Your mental energy depends on the balance between the inhibitory neurotransmitter serotonin (which brings on feelings of calm) and the excitatory neurotransmitter dopamine (which stimulates feelings of excitement). These neurotransmitters are made inside the brain from amino acids circulating in your bloodstream. The amino acid tryptophan serves as a precursor to serotonin production and tyrosine fulfills the same role for dopamine.

During long, grueling workouts, the balance between tryptophan uptake and tyrosine uptake can be disrupted. The brain begins to let in more tryptophan, and as production of serotonin outstrips production of dopamine, you end up feeling mental fatigue. You have plenty of physical energy to keep going, but not the cognitive drive you need.

Taking an amino acid supplement with a balance of essential amino acids can counter the increased uptake of tryptophan by the brain, helping you work out for longer by reducing serotonin production and thus delaying the mental perception of fatigue.

It is important to use an appropriately balanced amino acid mixture that also increases dopamine production, as it is the balance between serotonin and dopamine that determines your mental energy level.

As I briefly mentioned earlier when introducing the concept of branched-chain amino acids, taking an imbalanced mixture of amino acids will not yield the results you hope for. While taking a BCAA supplement can reduce the uptake of tryptophan by the brain, it will also reduce the amount of tyrosine taken up by the brain.

In order to boost mental energy so you can sustain focus during a workout, an amino acid supplement must decrease the ratio of serotonin to dopamine in the brain. Decreasing the amount of serotonin will have minimal effect on brain focus and energy if the amount of dopamine is also reduced. It is, therefore, important that you use a balanced amino acid supplement that not only decreases brain tryptophan uptake, but also increases the dopamine precursor tyrosine.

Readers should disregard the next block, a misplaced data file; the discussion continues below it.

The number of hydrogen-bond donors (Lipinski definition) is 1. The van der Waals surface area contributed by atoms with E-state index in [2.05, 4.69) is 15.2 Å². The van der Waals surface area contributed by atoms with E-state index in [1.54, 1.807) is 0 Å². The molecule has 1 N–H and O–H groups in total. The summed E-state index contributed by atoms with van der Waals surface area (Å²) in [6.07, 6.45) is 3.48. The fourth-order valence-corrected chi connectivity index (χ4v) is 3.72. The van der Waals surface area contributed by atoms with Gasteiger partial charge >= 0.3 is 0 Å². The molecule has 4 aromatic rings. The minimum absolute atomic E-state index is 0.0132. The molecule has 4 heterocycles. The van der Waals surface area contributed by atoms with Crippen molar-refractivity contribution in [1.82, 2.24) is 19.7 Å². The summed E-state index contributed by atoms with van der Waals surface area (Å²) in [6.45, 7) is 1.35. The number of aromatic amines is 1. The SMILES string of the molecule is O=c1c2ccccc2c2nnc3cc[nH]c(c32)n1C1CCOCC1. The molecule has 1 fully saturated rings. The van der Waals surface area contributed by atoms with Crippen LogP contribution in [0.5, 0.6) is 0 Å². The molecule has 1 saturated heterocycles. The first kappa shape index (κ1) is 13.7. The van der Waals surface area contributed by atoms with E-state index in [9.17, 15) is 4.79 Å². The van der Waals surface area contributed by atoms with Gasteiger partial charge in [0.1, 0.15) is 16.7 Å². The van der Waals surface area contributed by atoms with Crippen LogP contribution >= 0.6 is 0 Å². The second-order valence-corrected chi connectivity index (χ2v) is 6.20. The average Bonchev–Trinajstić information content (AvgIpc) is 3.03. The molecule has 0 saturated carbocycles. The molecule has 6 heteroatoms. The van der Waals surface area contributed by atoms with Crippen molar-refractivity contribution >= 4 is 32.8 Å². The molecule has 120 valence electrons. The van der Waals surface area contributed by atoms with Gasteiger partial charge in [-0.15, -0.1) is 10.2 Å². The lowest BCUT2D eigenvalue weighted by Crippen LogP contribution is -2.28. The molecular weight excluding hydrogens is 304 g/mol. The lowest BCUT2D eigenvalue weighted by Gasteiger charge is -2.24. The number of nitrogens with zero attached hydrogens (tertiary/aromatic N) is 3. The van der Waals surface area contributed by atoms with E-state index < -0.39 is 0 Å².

Amino Acid Benefit #4: Mood Stabilizer

As we just discussed, too much serotonin can cause fatigue during workouts. Too little serotonin, however, has been linked to depression, anxiety, insomnia, and overall moodiness. While tryptophan, and subsequently serotonin production, is ideally down-regulated during exercise, it can have a palliative effect when it is increased in individuals battling mood disorders.

Low tryptophan can be especially problematic when you are dieting. Dieting generally calls for eating fewer calories, which typically entails eating less protein, even if you’re on a so-called high protein diet. So, it is especially important to consume sufficient tryptophan if you’re on a diet.

There are two other standout amino acids for promoting balanced moods. The first, which I introduced in the preceding section, is tyrosine. This amino acid functions as a precursor not only for dopamine, but also for the equally influential brain chemicals epinephrine and norepinephrine. Increasing your intake of tyrosine has been shown to significantly amplify energy, strengthen motivation, elevate sexual function, and heighten concentration, thereby benefiting mood. The best route to increasing tyrosine levels, however, is not to up your intake of tyrosine itself but rather to focus on the essential amino acid phenylalanine, which the body then converts into tyrosine.

The third amino acid that’s particularly important when it comes to promoting balanced moods is glutamate. This nonessential amino acid can act as a neurotransmitter itself, but is probably more relevant as a mood enhancer due to its role as the precursor of gamma-aminobutyric acid, better known as GABA. As the main inhibitory neurotransmitter in the brain, GABA helps us feel calm and relaxed and prevents overstimulation of nerve cells. Glutamate is produced from glutamine, so both glutamine and glutamate have similar effects on GABA production.

It’s also worth noting that theanine, a non-dietary amino acid, mimics some of the properties of glutamate and GABA. Green tea is one of the few natural source of theanine, and probably responsible for green tea’s reputation as a mood enhancer.

Amino Acids Benefit #5: Immune Strengthener

Nutritional deficiencies, stress, and environmental toxins can take a toll on our immune systems. Amino acid support can help keep our immune systems strong.

People with compromised immune systems tend to have low levels of the amino acid cysteine, which is a precursor of the master antioxidant glutathione. To efficiently and effectively increase your stores of this vital amino acid, select a balanced essential amino acid supplement that contains cysteine in the form of N-Acetyl-L-Cysteine (NAC).